Tip #1 – Have a daily check-in
Whenever possible, check-ins should be one-on-one and face-to-face via video. Your team needs to see you, and you need to see them.
Each member of your team may have a different check-in preference. Therefore, it’s best to have a conversation with each team member to understand what the ideal check-in agenda and frequency would be. No matter how often, the purpose is simple – create time to check in, give feedback or direction, and make sure they have the resources they need to do their job.
Tip #2 – Communicate often
If you’re used to an office environment, one of the hardest things when working from home is feeling isolated and lonely, and these feelings are likely to be compounded while practicing social distancing. Using technology to stay in contact can reduce the mental health risk to you and your team. Incorporating video where possible so people can see you can also make a big difference.
Tip #3 – Take advantage of technology
While email and text messages might be a short-term solution, tools like Microsoft Teams or video platform Zoom are far better suited for collaboration, communication, and remote team management. Microsoft planner also integrates into Microsoft Teams for a handy collaboration and planning solution.
You can use both these applications to chat and call your team members as well as organise and attend meetings on Zoom to stay in touch.
Tip #4 – Manage expectations
Help your team define goals and objectives as well as create realistic expectations for their work. Set yourself and your team up for success by clearly stating both the tasks, the reasons behind them and exactly how success will be measured. That means defining the scope of work, deadlines, and deliverables for each task or project your team is working on. Grey areas will only create frustration for you and your team.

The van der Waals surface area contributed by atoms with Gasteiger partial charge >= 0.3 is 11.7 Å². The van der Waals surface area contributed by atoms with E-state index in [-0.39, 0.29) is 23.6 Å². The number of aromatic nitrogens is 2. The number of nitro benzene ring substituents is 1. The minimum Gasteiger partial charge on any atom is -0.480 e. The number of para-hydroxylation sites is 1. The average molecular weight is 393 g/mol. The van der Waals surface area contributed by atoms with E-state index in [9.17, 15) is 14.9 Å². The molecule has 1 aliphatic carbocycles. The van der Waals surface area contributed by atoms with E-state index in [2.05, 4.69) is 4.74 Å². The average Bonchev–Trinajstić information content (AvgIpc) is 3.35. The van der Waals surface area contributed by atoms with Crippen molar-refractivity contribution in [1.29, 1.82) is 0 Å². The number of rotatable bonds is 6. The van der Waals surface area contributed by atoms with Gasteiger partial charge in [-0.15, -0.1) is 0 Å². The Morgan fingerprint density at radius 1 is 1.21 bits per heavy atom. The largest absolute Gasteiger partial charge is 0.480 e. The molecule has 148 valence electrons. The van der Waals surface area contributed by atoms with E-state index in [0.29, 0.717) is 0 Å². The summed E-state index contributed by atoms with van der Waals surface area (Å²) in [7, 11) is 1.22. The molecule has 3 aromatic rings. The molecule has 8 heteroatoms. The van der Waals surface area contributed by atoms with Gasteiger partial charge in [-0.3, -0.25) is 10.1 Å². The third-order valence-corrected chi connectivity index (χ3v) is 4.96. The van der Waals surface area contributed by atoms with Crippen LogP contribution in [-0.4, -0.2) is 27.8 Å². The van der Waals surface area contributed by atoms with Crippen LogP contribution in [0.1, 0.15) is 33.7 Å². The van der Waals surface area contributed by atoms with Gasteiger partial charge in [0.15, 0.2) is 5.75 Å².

Tip #5 – Focus on outcomes, not activity
It’s not possible to manage every aspect of work completed by a remote team. When managing remote teams, best practices dictate that instead of focusing on activity or hours worked, focus on the outcomes and measure your team accordingly. Most importantly, celebrate outcomes and good results – no matter how big or small. With a lot going on around us, it’s important to share these moments as a team.
Tip #6 – Resource your team
Make sure your team has the technology it needs to get the work done. If you have an onsite team that is suddenly working at home, they might not have all the equipment they need. Check in with your team and find out what they need to do their job effectively. It could be as little as making sure they have a headset to dial into video meetings, or a laptop to access their work at home.
If you are missing essential items, it can be hard to find stock locally at this time. But remember our team can help sourcing equipment for you. The important thing is that your team have the resources they need.
Tip #7 – Be flexible
Understand that, especially in the current environment, your team may be juggling a lot of responsibilities. That’s not an excuse for not getting things done, but it’s a good opportunity to reconsider what productivity really means.
Punching in and out from 9 to 5 is out. You may have some team members that need to work early mornings and then back at nights, or lunch until evening as they work around families, things going on around the house, or picking up that much needed toilet paper. Trust your team and give them the freedom and flexibility to complete work on the schedule that helps them be the most productive. This approach is also good for your team in the long run.
Of course, factors such as team dynamics, environment, and so forth will make each scenario unique. Learning how to manage remote teams effectively takes time, patience and experience. However, these tips will help you keep your team productive and connected – working together while apart.
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